It is unlikely that Republican respondents were considering each of those questions in isolation. Instead, it all gets waved away: Trump’s not a criminal, so of course he didn’t do those things.

If need be, explanations can be conjured up. Trump recently shared a list from writer Paul Sperry dismissing various probes into Trump, like claiming that Trump was, for example, being investigated for “a speech on the Ellipse” — as though that speech was the entirety of Trump’s culpability for the Capitol riot, as though that crowd simply showed up that day for no reason and were infuriated about alleged voter fraud for no discernible reason. But this is how it works: Find one thing that sticks.

But let’s now take a step back and consider what is required to reject out-of-hand the possibility that Trump violated the law. It’s probably easier to go by jurisdiction.

We start here in part because special counsel Jack Smith, leading the federal investigation, is not a political actor. Trump likes to suggest that other investigations are a function of left-leaning prosecutors looking for the political benefits of securing an indictment against the former president. Trump’s thrown a lot against the wall in an effort to pigeonhole Smith that way, without much success.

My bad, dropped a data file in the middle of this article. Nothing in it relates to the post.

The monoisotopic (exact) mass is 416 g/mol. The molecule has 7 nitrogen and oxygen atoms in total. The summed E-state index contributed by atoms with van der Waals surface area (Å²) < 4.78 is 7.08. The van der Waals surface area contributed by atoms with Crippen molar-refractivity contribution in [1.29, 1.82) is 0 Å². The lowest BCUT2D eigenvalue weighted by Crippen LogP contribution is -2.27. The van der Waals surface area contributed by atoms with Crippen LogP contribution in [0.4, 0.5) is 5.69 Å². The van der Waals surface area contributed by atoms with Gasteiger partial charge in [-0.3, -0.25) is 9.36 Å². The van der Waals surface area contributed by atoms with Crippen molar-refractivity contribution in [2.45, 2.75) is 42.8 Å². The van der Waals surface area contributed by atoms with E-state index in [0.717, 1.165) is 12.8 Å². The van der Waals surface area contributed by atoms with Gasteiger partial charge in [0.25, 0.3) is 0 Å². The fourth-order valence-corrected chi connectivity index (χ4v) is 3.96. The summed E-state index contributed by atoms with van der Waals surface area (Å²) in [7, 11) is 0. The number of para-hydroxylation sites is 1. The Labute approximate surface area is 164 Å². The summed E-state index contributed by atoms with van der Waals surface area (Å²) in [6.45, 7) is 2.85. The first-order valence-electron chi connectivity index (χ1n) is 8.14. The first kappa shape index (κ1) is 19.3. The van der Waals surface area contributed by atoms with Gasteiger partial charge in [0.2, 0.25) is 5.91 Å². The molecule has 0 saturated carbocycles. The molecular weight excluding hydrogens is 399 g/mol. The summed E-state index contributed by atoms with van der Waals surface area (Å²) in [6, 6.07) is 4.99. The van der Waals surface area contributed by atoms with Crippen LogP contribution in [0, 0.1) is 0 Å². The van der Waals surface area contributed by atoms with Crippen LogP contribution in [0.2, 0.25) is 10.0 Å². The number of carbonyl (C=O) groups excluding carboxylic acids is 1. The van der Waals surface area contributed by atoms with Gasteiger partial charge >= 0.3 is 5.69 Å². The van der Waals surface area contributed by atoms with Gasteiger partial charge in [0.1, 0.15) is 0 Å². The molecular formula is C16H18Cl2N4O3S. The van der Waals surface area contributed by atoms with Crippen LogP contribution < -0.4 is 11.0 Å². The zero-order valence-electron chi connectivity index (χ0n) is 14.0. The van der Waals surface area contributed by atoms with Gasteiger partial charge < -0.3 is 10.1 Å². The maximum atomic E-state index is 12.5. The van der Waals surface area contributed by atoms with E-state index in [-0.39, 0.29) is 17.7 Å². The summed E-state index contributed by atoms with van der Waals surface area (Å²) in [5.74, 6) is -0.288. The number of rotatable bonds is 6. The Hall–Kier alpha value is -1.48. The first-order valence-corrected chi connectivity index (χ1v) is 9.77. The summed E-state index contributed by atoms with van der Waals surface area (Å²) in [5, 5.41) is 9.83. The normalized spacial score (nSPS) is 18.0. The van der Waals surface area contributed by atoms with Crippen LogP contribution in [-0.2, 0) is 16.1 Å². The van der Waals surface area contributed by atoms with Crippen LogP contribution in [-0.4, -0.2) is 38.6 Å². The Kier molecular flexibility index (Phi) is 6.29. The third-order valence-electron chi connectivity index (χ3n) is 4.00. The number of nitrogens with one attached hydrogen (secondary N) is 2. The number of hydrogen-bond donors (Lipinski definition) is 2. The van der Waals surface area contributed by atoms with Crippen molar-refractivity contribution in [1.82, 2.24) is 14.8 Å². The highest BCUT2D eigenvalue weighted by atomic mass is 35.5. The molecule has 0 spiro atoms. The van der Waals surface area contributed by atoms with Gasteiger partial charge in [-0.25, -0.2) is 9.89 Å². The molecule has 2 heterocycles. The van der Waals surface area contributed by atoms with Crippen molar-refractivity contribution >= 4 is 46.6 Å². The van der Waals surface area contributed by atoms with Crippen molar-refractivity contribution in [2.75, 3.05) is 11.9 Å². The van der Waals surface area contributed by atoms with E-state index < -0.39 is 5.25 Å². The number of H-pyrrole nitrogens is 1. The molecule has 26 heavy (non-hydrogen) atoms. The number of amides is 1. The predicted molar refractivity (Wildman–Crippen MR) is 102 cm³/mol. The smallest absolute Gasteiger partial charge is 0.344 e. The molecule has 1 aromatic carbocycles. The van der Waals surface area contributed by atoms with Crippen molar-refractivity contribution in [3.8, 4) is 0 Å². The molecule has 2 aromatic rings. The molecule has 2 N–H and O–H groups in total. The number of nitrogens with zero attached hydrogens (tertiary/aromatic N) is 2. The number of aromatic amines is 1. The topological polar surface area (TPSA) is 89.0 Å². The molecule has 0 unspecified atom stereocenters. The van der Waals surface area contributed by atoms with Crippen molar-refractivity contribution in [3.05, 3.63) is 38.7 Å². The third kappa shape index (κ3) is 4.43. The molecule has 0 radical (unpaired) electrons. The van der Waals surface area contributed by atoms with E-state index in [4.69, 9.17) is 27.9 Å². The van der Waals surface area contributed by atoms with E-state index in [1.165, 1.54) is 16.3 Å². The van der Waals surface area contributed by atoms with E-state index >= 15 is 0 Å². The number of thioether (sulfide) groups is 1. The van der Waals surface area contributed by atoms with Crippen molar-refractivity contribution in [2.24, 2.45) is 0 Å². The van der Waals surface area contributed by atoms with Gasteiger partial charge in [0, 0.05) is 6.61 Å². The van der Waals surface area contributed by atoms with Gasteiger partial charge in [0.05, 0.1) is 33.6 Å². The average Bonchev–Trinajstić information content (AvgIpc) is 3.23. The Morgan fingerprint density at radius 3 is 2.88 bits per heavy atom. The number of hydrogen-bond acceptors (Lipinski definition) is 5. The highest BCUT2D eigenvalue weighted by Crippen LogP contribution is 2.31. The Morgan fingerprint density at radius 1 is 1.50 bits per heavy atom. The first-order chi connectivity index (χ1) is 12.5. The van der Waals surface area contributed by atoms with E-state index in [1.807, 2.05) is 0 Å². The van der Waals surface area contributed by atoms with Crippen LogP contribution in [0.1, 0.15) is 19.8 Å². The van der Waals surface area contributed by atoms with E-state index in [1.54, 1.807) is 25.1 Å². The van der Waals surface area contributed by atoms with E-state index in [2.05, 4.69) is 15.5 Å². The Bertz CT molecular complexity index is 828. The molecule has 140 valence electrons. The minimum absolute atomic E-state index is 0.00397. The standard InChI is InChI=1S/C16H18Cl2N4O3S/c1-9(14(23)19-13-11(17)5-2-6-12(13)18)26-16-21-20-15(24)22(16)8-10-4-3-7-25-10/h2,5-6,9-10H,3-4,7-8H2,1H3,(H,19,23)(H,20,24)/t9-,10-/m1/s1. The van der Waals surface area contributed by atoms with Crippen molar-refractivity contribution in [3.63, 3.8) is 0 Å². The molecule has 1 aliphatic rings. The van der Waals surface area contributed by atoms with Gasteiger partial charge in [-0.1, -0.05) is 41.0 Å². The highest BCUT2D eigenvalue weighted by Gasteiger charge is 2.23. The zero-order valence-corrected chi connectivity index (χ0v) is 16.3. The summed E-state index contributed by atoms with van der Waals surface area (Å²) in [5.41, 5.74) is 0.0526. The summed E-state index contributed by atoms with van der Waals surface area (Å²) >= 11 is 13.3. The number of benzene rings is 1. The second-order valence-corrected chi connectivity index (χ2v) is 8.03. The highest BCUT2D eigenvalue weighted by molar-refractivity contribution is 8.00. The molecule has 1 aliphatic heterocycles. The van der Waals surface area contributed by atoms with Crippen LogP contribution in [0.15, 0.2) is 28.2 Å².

So what is Smith investigating? As with other investigations, a shroud of secrecy surrounds his work. But reporting from The Washington Post and others offers some insight.

On Wednesday, for example, The Post reported that Smith’s team was investigating whether Trump’s robust post-election fundraising effort criminally “scammed donors by using false claims about voter fraud to raise money.” The New York Times, meanwhile, reported that Smith’s team had been asking witnesses whether Trump had shown them a classified map after leaving office that included “sensitive intelligence information.”

That improper use of classified material overlaps with the special counsel’s broader consideration of whether Trump violated the law by retaining presidential records after leaving office, including some that might have been classified. This probe is complicated by the possibility that Trump obstructed efforts to collect the documents illegally, a possibility reinforced by a Trump attorney’s having attested last June that no documents with classification markings were still in his possession. They were.

Prior reporting by The Post has indicated that Smith’s team is also looking at Trump’s efforts to retain the presidency despite his 2020 loss. In addition to possible questions about the effort to stand up alternate slates of electors on invalid grounds. It may include consideration of Trump’s role in the riot itself. The House select committee probing Jan. 6 built an argument that Trump engaged in obstruction of an official proceeding or conspiracy to defraud the United States, for example.